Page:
12.  The child had undergone a colostomy operation on 4 April 2014, a day after he was born, and a second operation when the child was four months old.

13.  At the time of the filing of this appeal, the child’s age was two years and ten months old.  Due to his specific condition, the child needed special care and attention.

14.  The Defendant vehemently denied the Plaintiff’s allegation of his aggressive behaviour and violent tendencies towards the Plaintiff.

15.  The Defendant alleged that the reasons for the tension in their marriage was attributed to the fact that the Plaintiff was not a practising Hindu and the Plaintiff had failed to perform her responsibilities as a wife.

16.  In addition to that, the Defendant also alleged that the difference in caste between the Plaintiff and the Defendant also contributed to the problem in their marriage.

17.  The Defendant contended that the custody, care and control of the child should remain with him and his mother as the child was already under her care even while the Plaintiff and the Defendant were still living together.  The child then was under the care of the Defendant’s mother.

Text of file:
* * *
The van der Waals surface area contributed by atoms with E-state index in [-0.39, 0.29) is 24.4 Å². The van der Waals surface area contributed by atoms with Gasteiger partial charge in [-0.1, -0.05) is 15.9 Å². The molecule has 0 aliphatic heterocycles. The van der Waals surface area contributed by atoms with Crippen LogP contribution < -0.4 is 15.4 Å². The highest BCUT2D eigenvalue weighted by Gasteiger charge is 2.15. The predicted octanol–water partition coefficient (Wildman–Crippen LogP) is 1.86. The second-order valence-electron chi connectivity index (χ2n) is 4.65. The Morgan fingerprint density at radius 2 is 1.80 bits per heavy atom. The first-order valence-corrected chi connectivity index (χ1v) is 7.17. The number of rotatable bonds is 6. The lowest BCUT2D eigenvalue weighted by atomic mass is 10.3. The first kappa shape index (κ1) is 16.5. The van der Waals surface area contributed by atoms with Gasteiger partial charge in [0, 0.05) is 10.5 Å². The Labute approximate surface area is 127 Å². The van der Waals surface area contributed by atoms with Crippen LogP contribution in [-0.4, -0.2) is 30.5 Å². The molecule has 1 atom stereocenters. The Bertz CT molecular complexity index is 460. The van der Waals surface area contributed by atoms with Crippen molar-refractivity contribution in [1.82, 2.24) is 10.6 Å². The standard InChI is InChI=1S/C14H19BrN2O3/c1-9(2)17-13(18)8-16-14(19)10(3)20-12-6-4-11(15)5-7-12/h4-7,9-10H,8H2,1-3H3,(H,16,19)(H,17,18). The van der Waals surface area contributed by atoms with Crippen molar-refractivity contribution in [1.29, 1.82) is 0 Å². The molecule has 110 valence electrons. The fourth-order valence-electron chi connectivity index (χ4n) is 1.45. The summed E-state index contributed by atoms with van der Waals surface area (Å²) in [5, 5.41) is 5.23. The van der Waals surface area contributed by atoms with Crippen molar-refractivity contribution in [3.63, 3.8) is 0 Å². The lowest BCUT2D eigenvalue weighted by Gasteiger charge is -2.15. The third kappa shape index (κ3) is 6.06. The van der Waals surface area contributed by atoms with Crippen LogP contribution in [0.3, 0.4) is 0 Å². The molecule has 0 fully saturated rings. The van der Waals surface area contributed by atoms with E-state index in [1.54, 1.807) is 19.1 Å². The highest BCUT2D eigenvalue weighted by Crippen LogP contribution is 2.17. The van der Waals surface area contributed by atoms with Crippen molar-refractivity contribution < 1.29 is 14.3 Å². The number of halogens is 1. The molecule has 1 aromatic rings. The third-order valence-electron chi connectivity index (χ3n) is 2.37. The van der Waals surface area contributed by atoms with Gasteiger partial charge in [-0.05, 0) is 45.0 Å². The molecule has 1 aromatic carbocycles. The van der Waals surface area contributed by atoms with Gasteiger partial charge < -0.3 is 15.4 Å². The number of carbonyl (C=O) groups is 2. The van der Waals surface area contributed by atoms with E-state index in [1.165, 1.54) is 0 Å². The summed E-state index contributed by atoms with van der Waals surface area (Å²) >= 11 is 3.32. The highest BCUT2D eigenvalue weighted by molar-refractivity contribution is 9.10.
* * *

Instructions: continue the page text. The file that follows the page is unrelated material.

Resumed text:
Issue 1.     Whether the learned High Court judge had erred when he decided that the care and custody of the child should remain with the Defendant’s mother just because the Defendant’s mother had been taking care of the child since his birth.
Ratios 1.   Custody of Children

(a)   The position of the law on the power of the Court to make an order for custody of children below the age of seven years old is clearly provided under Section 88(3) of the Law Reform (Marriage and Divorce) Act 1976 (Act 164).

(b)   The law presumes that it is in the best interest of the child aged seven years and below to be under the care and custody of the mother unless it can be proven to the Court that the child would be better off with someone else.

(c)   The rationale behind this presumption has been explained in a number of cases. It is that this period ie, a child reaches seven years of age, is a period of nurture when a young child is dependent on the mother for its physical and emotional needs. Thus, in K Shanta Kumari v Vijavan [1986] 2 MLJ 216 at p 218, Wan Yahya J (as he then was) held that-